This has to be the worst store brand name idea I’ve ever seen. Came across this in the cereal aisle at Food Lion. Isn’t there anything better they could have come up with than “Crispy Hexagons?” Seriously, that’s pretty weak. They’re already knockoff Crispix, so you’d think at least they’d have a clever name. Not so much.
Apparently, Apple may be considering a service that allows unlimited iTunes Store downloads for a year in exchange for a higher initial purchase price on future iPods and iPhones. It has been dubbed “Comes With Music.” However, this means that Apple would go against its long-standing view that music should not be purchased permanently and not merely rented as many other music services do. I don’t know quite where I stand with this yet. It’s an interesting concept. Here’s the article, via AppleInsider.
A longtime opponent of subscription music services, Apple is reportedly exploring the possibility of charging extra for iPhones and iPods in exchange for unlimited iTunes Store access. Allegedly tipped off by senior officials close to the matter, the Financial Times suggests that Apple is in talks with music labels to follow an approach first pioneered by Nokia and Universal Music Group.
Dubbed Comes With Music, the upcoming service has customers pay more for a cellphone in return for as many a la carte music downloads as the customer likes over the course of a year. In this implementation, customers can either renew a subscription once it expires or else keep the tracks they’ve downloaded, even if they switch to competing phones or music services. This would eliminate common reservations about subscription services whose copy protection automatically invalidates downloaded tracks as soon as the subscription ends. Apple chief Steve Jobs famously attacked this latter concept as “renting music” upon introducing the iTunes Music Store in 2003.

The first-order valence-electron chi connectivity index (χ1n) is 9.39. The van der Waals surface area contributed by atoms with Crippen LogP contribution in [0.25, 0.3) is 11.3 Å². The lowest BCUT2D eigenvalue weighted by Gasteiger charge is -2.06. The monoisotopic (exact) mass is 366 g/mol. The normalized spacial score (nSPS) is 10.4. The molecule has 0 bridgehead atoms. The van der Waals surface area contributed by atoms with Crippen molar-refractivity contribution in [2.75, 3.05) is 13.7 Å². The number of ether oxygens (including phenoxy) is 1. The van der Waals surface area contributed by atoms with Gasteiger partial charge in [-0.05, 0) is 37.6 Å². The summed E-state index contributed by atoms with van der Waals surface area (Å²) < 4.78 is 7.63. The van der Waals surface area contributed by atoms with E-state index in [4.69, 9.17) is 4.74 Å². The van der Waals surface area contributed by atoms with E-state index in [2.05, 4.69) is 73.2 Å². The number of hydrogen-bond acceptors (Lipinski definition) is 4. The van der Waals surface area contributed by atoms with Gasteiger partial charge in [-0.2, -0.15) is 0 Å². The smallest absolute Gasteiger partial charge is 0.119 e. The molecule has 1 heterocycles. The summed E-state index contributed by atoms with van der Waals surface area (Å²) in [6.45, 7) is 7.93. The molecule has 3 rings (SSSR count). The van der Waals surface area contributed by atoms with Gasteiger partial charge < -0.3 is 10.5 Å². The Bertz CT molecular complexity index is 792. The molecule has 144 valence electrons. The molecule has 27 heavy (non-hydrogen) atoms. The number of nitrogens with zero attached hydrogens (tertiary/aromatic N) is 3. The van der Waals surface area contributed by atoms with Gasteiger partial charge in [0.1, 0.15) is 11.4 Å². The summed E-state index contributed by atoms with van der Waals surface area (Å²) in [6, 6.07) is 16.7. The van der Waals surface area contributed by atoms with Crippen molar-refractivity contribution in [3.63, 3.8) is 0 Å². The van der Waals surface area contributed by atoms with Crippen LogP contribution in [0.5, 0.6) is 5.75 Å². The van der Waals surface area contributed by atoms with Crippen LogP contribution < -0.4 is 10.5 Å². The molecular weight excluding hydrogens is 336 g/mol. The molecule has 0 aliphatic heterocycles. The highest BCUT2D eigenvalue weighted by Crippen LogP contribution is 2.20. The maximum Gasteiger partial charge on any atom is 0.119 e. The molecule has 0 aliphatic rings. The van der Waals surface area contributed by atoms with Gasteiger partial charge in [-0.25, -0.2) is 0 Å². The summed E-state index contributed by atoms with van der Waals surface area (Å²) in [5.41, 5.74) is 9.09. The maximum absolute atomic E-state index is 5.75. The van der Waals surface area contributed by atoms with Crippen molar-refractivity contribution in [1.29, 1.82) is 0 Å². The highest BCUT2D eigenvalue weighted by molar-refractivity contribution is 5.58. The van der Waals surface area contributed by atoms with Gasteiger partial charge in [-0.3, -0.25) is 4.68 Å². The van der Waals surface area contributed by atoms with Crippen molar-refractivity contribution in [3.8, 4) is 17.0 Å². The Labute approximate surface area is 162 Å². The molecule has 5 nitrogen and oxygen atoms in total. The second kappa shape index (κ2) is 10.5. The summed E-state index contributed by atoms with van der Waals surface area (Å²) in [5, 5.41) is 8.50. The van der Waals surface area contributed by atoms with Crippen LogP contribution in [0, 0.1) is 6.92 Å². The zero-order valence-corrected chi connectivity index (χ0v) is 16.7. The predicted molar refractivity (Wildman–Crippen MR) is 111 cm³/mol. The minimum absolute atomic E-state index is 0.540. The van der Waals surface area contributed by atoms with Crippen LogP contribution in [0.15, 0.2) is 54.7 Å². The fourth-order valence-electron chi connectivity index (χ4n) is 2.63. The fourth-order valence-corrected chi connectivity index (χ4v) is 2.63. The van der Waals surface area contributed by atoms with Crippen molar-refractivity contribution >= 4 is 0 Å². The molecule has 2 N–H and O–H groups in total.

Apple is said to be entertaining the notion of a similar plan to spur sales for iPhones and iPods. However, the electronics giant is claimed by a pair of executives to have hit a roadblock through its early insistence on low prices. While Nokia already plans to charge $80 for its year-long music giveaway, its newest opponent in the cellphone market is only willing to offer $20 at present — a gap that may result in no deal at all if no labels agree to the strategy. “It’s who blinks first,” says one of the claimed sources, “and whether or not anyone does blink.”
Apple may nonetheless be willing to budge. Studies purportedly conducted about the subject have shown that many would be willing to spend $100 for unlimited access throughout the device’s entire useful lifespan. Whether these studies were conducted by Apple or music industry analysts is unknown. More surprising still are assertions that Apple is willing to consider a conventional subscription model with a monthly fee, though the details of any proposals are unclear. The Times claims that such a service would require an iPhone due to the monthly billing structure and that most industry discussions revolve around unlimited access to songs with permanent downloads for 40-50 of those songs. The same research conducted for a Comes With Music-style premium also suggests that customers would be willing to pay between $7 and $8 per month for a subscription. Apple has declined comment on the report.